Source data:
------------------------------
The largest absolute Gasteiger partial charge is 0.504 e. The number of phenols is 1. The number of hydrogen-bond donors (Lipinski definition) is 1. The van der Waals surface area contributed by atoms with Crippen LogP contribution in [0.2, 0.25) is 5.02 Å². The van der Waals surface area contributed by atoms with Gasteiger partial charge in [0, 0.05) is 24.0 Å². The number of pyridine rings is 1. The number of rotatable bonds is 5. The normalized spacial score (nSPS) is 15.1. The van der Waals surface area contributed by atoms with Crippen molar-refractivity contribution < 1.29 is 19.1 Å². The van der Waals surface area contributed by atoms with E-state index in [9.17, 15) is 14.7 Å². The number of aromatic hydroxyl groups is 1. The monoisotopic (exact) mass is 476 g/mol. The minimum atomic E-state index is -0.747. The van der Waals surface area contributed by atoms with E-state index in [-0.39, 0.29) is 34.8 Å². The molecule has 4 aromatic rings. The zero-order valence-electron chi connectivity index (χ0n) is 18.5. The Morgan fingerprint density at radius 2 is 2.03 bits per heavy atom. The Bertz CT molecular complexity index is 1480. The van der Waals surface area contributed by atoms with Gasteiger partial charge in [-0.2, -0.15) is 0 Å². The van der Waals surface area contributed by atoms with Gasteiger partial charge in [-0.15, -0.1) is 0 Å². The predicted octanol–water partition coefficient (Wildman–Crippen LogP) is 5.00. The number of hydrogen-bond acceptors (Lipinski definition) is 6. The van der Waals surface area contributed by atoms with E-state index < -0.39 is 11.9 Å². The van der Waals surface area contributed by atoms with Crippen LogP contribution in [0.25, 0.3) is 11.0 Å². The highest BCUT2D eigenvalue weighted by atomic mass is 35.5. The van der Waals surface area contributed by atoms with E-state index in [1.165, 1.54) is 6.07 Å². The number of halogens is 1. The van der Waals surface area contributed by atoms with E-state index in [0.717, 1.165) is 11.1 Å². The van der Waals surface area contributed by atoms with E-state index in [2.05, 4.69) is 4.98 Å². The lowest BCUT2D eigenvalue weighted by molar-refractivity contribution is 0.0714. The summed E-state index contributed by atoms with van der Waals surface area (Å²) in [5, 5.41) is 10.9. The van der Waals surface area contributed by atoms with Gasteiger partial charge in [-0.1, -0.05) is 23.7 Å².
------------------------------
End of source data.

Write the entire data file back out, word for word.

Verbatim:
The largest absolute Gasteiger partial charge is 0.504 e. The number of phenols is 1. The number of hydrogen-bond donors (Lipinski definition) is 1. The van der Waals surface area contributed by atoms with Crippen LogP contribution in [0.2, 0.25) is 5.02 Å². The van der Waals surface area contributed by atoms with Gasteiger partial charge in [0, 0.05) is 24.0 Å². The number of pyridine rings is 1. The number of rotatable bonds is 5. The normalized spacial score (nSPS) is 15.1. The van der Waals surface area contributed by atoms with Crippen molar-refractivity contribution < 1.29 is 19.1 Å². The van der Waals surface area contributed by atoms with E-state index in [9.17, 15) is 14.7 Å². The number of aromatic hydroxyl groups is 1. The monoisotopic (exact) mass is 476 g/mol. The minimum atomic E-state index is -0.747. The van der Waals surface area contributed by atoms with E-state index in [-0.39, 0.29) is 34.8 Å². The molecule has 4 aromatic rings. The zero-order valence-electron chi connectivity index (χ0n) is 18.5. The Morgan fingerprint density at radius 2 is 2.03 bits per heavy atom. The Bertz CT molecular complexity index is 1480. The van der Waals surface area contributed by atoms with Gasteiger partial charge in [-0.2, -0.15) is 0 Å². The van der Waals surface area contributed by atoms with Gasteiger partial charge in [-0.15, -0.1) is 0 Å². The predicted octanol–water partition coefficient (Wildman–Crippen LogP) is 5.00. The number of hydrogen-bond acceptors (Lipinski definition) is 6. The van der Waals surface area contributed by atoms with E-state index < -0.39 is 11.9 Å². The van der Waals surface area contributed by atoms with Crippen LogP contribution in [0.25, 0.3) is 11.0 Å². The highest BCUT2D eigenvalue weighted by atomic mass is 35.5. The van der Waals surface area contributed by atoms with E-state index in [1.165, 1.54) is 6.07 Å². The number of halogens is 1. The van der Waals surface area contributed by atoms with E-state index in [0.717, 1.165) is 11.1 Å². The van der Waals surface area contributed by atoms with E-state index in [2.05, 4.69) is 4.98 Å². The lowest BCUT2D eigenvalue weighted by molar-refractivity contribution is 0.0714. The summed E-state index contributed by atoms with van der Waals surface area (Å²) in [5, 5.41) is 10.9. The van der Waals surface area contributed by atoms with Gasteiger partial charge in [-0.1, -0.05) is 23.7 Å².